Chef John knows that Singaporeans love to try a little bit of everything, so instead of sticking to a specific style of Lu Rou Fan (Southern Taiwan’s Lu Rou Fan is served with minced pork while Northern Taiwan’s Lu Rou Fan is served with sliced pork belly), he combined both types of meat together for a bowl of Lu Rou Fan he was sure Singaporeans will be attracted to. He takes it up two notches by…ok, get this – he sous vide the pork belly for 36h and serves it as Japanese-style kakuni (pork belly, the type you find in Japanese ramen).

This is your chance to try out sous vide meats at an insanely low price point! Chef John says that he finds that the sous vide method (low temperature, long cooking time) produces the most tender braised pork where the meat will just melt in your mouth. I’ve heard about the hype for sous vide cooking for a long time and I was just happy to finally try out the supposedly big difference in meat texture.

Sous vide pork belly found in a food centre?! Chef John says that his customers actually ask if they can buy just the pork belly for take-away!

Indeed, the meat was more tender than most braised pork belly I’ve tried. The meat didn’t melt in my mouth but the fats sure did – it dissolved in a soft, gentle manner that didn’t offend your palate with oiliness. It’s quite an interesting experience and I think this braised pork belly is the highlight of this dish.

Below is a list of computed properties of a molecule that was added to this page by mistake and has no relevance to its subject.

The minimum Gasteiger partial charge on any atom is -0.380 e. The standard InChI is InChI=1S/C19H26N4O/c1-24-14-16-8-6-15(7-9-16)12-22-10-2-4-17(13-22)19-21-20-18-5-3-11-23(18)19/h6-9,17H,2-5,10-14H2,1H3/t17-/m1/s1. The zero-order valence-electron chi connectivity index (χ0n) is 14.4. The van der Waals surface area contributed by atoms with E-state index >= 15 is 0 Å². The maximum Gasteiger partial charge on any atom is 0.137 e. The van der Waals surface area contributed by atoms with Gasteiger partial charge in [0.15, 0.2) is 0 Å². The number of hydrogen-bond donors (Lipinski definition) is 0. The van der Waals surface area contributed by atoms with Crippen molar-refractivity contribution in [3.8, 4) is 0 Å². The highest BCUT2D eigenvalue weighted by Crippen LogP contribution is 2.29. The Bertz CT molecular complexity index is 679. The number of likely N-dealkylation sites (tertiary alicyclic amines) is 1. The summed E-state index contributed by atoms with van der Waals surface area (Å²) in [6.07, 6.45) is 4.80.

However, this Lu Rou Fan tastes too healthy for my liking. I did feedback to Chef John that I prefer my Lu Rou Fan with a little bit more oil than his version but, well, he knows his regular customers better than I do, so I think his Lu Rou Fan would remain this way! It’s his bestseller here, so if you fancy a healthier bowl of Lu Rou Fan, this would be your wonder bowl come true!

I really like Chef John‘s passion and confidence in his food. I find it a privilege to pick his brain a little and learn about why he has opened a hawker stall here despite his prolific background in hotels and restaurants.

“It is to serve the community here. It is not easy to keep my prices so low, but I really want to bring something different here and to serve restaurant food at affordable prices for all,” he explained humbly.

Chef John keeps the menu fresh and exciting by introducing and taking away some dishes every 2 to 3 months. I really cannot wait to try all his creations. I will be back for sure.

Tip: The very famous chicken wings from Eng Kee are also nearby – another reason for you to visit Commonwealth Crescent!

A Wonder Bowl

Address: Commonwealth Crescent Food Centre, 31 Commonwealth Crescent, #02-97, Singapore 149644

Nearest MRT Station: Commonwealth (bus services 93, 105, 123, 153, 186, 855, 961 will take you there. Alight at Block 97, 1 stop later, and walk 166m to Commonwealth Crescent Market and Food Centre)

Opening hours:
Monday to Friday 8am to 2:30pm (or until sold out)
Closed on Saturday and Sunday